In two earlier posts, here and here, I proposed an alternate method for conceiving character classes. The system I had in mind while doing this was Dungeon Crawl Classics, but I think this might be applicable to just about any system, fantasy-based or not.
To review briefly my points from those earlier posts:
- You really only need two character classes: Fighter and Magic User.
- Additions to those characters could get you to the other classes simply by bolting on other capabilities.
- Those capabilities could be sorted into three axes: The Power Axis, the Skill Axis, and the Divinity Axis. These axes are bounded sets with terminal endpoints, and signify where the character gets damage-dealing powers, advanced skills, and connection to the Unseen World of gods, spirits, and so forth.
So, when we examine the classes in DCC, we should be able (if I am correct) to figure out how to translate that system into these axes. Let's first take the two "basic" classes I suggest are fundamental: The Warrior and the Wizard. We'll examine their powers, their skills, and ability to connect with the Unseen Powers.
The Warrior in DCC isn't particularly versatile, but packs a lot of great stuff into his or her relatively narrow area of expertise. Let's lay it out for easy viewing:
· d12 for Hit Die—Warriors can take a lot of damage.
· Attacks: Melee attacks only.
· Attack Modifier: The Deed Die—The Warrior's deed die adds to the attack and damage rolls, and can be used to invoke an attack with a special effect. The Deed Die increases by one per level, up to d10. After that it gains +1 per level. Warriors do not add their experience level to their attacks, but may add either Strength or Agility modifier to their attacks (melee or missile).
· Unique Ability: Mighty Deed of Arms—This special attack is invoked with a roll of "3" or better on the Deed Die.
· Critical Hits: Higher Critical Table & Enhanced Threat Range—The Warrior's critical tables go from III to V and the die rolled on those tables starts at d12 and goes to 2d20; The threat range starts at 19-20, increases at 5th level to 18-20, and plateaus at 17-20 when he or she reaches 9th level).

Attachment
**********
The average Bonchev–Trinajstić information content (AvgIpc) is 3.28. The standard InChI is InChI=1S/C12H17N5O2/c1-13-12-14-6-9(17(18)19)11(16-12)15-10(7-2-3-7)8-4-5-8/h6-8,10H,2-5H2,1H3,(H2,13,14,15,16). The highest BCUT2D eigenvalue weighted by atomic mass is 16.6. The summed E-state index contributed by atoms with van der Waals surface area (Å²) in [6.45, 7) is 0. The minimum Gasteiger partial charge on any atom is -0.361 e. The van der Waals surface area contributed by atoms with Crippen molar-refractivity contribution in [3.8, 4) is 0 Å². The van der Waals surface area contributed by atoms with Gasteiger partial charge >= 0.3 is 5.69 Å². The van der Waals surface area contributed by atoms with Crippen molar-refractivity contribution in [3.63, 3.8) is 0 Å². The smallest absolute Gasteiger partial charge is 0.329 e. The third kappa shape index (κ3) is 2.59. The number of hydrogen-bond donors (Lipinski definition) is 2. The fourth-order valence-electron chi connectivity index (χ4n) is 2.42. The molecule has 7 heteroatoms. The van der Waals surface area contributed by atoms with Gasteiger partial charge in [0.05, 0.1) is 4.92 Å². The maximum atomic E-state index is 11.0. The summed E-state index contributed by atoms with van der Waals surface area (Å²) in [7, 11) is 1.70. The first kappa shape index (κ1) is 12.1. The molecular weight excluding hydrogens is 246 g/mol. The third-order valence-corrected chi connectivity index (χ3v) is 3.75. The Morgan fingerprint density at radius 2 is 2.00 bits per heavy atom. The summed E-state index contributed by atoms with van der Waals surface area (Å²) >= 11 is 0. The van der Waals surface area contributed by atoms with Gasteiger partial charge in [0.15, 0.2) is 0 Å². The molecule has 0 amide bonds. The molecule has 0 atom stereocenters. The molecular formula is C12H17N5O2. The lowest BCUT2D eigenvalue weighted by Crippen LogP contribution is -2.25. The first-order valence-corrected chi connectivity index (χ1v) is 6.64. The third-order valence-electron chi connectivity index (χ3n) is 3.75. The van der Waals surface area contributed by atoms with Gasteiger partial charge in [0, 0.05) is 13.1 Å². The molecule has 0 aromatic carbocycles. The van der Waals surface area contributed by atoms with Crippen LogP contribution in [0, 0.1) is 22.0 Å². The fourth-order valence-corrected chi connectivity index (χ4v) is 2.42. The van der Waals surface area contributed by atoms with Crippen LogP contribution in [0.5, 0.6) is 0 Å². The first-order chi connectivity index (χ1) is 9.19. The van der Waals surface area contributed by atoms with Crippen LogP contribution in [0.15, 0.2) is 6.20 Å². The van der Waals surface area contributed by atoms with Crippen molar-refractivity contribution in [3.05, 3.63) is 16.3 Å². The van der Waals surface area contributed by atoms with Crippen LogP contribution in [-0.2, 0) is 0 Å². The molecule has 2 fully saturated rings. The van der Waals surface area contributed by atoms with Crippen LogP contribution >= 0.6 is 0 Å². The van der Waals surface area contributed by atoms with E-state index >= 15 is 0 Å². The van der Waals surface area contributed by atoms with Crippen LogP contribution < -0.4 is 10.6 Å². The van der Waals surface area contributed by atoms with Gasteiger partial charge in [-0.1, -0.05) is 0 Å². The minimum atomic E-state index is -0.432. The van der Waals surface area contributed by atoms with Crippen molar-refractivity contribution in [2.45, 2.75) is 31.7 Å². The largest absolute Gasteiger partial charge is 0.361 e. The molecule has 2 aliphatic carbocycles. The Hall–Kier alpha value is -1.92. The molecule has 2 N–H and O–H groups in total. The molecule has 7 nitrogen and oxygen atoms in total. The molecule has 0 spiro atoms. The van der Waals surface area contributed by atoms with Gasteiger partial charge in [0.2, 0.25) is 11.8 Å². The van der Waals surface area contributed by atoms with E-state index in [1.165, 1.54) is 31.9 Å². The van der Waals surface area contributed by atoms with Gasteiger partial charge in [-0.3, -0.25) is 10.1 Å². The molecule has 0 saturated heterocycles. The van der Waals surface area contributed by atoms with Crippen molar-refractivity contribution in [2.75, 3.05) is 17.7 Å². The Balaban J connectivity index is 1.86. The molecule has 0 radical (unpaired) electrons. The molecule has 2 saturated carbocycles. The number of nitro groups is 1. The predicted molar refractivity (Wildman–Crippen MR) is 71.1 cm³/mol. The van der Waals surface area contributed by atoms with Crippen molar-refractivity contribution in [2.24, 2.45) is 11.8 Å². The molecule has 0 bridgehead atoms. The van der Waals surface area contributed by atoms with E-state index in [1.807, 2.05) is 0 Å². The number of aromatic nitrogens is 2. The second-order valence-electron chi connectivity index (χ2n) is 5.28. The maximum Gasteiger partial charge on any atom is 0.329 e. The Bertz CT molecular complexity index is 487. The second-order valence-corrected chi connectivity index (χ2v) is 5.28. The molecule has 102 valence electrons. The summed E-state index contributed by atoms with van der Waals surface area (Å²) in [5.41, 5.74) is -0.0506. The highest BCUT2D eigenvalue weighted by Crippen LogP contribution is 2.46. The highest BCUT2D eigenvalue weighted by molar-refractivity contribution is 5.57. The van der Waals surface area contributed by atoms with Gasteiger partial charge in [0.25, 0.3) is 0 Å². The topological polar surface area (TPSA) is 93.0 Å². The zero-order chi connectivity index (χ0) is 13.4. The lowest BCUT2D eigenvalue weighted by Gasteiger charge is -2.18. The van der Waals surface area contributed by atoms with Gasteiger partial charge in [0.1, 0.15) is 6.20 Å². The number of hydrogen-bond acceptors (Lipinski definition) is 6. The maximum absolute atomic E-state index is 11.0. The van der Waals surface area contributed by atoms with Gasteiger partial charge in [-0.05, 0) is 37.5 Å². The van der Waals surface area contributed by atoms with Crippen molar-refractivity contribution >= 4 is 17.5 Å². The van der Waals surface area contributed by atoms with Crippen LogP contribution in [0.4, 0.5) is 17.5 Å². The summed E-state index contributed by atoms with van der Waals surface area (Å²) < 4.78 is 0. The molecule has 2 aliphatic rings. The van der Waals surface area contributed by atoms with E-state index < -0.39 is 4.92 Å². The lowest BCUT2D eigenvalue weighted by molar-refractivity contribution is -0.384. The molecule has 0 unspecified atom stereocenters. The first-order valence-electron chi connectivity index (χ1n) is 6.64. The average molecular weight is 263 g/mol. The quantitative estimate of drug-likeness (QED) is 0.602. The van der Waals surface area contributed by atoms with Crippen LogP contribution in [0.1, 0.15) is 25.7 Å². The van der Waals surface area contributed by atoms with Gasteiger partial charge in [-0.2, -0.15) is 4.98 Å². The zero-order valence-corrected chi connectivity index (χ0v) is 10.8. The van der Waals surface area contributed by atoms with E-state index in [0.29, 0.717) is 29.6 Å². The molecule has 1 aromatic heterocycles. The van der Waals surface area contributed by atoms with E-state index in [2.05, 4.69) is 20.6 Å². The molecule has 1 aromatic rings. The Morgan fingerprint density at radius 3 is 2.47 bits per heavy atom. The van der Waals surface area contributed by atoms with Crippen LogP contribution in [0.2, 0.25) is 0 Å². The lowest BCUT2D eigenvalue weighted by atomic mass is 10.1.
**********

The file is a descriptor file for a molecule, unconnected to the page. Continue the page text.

· Initiative Bonus: Warrior adds level to initiative rolls
· Luck bonus: Lucky weapon—The Warrior gets to pick a "lucky weapon" to which to apply his or her Luck attribute modifier. This modifier will not change thereafter, and goes both ways (positive and negative). Nice if you have the Luck for it, but not really that great an ability.
· Action Dice—Warriors only get to make additional melee attacks using their Action Dice. They get an extra attack with a d14 at 5th level which rises to d20 by 7th level, and add another d14 attack at 10th level.
· Saving Throws: Fortitude increases the most quickly and Will the least quickly. Average increase is about +0.5per level of experience, and top out with a +6, +4, and +3 among the save categories. Warriors are Physically Tough, Dexterous, and Mentally Tough, in that order.
· Skills—The Warrior gains no bonuses to common adventuring skills.
Now let's consider the Wizard in very much the same way:
· d4 for Hit Die—Wizards are very, very squishy.
· Attacks: Spell casting or melee attacks. Spell Casting: The Wizard can cast a limited number of spells dependent on his/her level, modified by the Intelligence modifier. He or she can learn more spells with additional experience levels. Spells also can go very, very wrong, and are unpredictable in their outcomes. A bad die roll can easily take out the spell caster and other party members. The Mercurial Magic table can also cause particular spells to swing in a positive or negative direction. However, when things go right, the Wizard could be a one-person army, unleashing arcane powers of staggering potential to harm or protect (sometimes at the same time).
· Attack Modifier—Wizards can add their Caster Level and Intelligence Modifier to spell checks. They get a somewhat limited modifier of +1 to melee attacks at 2nd level, which increases very slowly and tops at +4 at 10th level.
· Defense—Wizards' spell casting abilities are impeded by heavier armors.
· Unique Ability—Spell Burn: Wizards can tap into their Strength, Agility, and Stamina attributes to add the "burned" ability score to spell checks. These have a refresh rate of 1 point of Attribute score per day passed.